The bar was half full; and the dining room tables were all taken. The backdrop was cinematic; a glorious china-blue sea, with seagulls and surfers marked through floor to ceiling spotless glass. There was so much reflection and light; the groomed and jeweled diners looked like actors on a movie set. That makes me a little uncomfortable; to be so transparent. I noticed a spot on my shoe, a tiny one that turned brownish the more I stared.
The bartendress breezed over,’ Hi. May I start you with some sparkling water’ one I’d never heard of.
“ A wine list please and the appetizer menu.” She gleamed at that.
My journal was my partner; so I scribbled away casually and felt inducted into Geoffrey’s. I ordered the crab cakes appetizer, wafer size but so delicious I would order them again. As soon as the gloaming hour arrived it was time to leave. I had not mastered the swerving mountain roads to Chantel’s in the dark.
” Check please.” I said.
What a sensational feeling to sign the slip and know there is more than enough in my bank account.
” Your card didn’t go through.”
” Try it again please. There should be no problem.”
” Sorry. The card is — not accepted.”
Not enough cash to pay a thirty-five dollar bill was more than humiliating; so I pulled an Allen Smiley.
” I’ve never heard of such a thing. Wells Fargo will hear about this!” I called Wells Fargo and followed all the instructions and then waited. By this time the owner, thirties and as pretty as the Blue Boy, appeared.
I signaled him to wait a moment just as Wells Fargo disconnected me.
Then I pitched up my voice melodramatically to the owner and talked up my frustration. As I am explaining that I am visiting and that all my ready cash was spent in one day in Malibu and I was so sorry; I went swimming in his almost Paul Newman eyes.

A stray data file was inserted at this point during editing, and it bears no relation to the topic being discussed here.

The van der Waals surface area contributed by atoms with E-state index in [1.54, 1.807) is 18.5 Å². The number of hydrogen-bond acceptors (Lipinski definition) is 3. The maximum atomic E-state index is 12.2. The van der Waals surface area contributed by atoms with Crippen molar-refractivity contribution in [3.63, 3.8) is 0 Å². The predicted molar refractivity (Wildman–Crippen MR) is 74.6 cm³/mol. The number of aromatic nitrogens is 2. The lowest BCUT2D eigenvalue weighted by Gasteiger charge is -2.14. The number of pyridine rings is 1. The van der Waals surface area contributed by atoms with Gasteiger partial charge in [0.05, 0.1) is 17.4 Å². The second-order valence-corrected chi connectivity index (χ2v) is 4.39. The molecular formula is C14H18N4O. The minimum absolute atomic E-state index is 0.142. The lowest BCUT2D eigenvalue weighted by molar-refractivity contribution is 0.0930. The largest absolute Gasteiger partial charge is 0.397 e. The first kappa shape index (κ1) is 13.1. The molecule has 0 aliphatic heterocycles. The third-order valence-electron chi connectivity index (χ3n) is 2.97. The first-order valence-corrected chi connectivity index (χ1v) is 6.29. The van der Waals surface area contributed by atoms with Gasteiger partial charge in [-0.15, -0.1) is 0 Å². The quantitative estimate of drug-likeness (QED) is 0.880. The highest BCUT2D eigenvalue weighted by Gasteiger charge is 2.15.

” It’s no problem. It’s okay. I”ll run the hand written receipt tomorrow.” He said with suave charming lips and teeth.
Then he left. I turned to the Bartendress and asked if this ever happens at Geoffrey’s. She smiled and said, ‘ No, but it used to happen in a bar I worked at.’
I left in a roundabout reminder that I should stop galloping around without cash; especially on a vacation.
The next day I walked into Wells Fargo at Trancas Canyon. Three employees welcomed me: coffee, water, how can we help, all in sync. After I explained the story to a college age man behind a walnut desk, he called someone at Wells Fargo and then I learned the trick to traveling.
” If you go out of state you need to let us know so we won’t block your account.”
” For thirty-five dollars? Don’t tell me you do that when Cher leaves town.” She didn’t laugh.
” The block is removed. Is there anything else we can do?’
” I hope not.”
The suntanned jolly man at the desk began a conversation: where do you live, how long you’re in Malibu, have you been to Trancas Beach and then he asked why I didn’t have a savings account. I leaned in real close and whispered, I don’t have that much money.
‘” I see we just sent you a platinum credit card.”
” I never received a platinum credit card.” He leaned back in his leather executive chair that really didn’t suit him at all and said, ” You probably thought it was an advertisement and threw it away.”
” Do you know what the limit is?” I asked.
He tapped on his computer and I watched in anticipation.
” Three thousand dollars.”
” Yes. Now let’s talk about you opening up a savings account. You have to have one.'”
I wanted to stand up and hug him. Instead I asked him if he surfed.
” Yea, but I’m not that good really.”
” It doesn’t always matter that you’re good; some things are just about doing it.”
To be continued.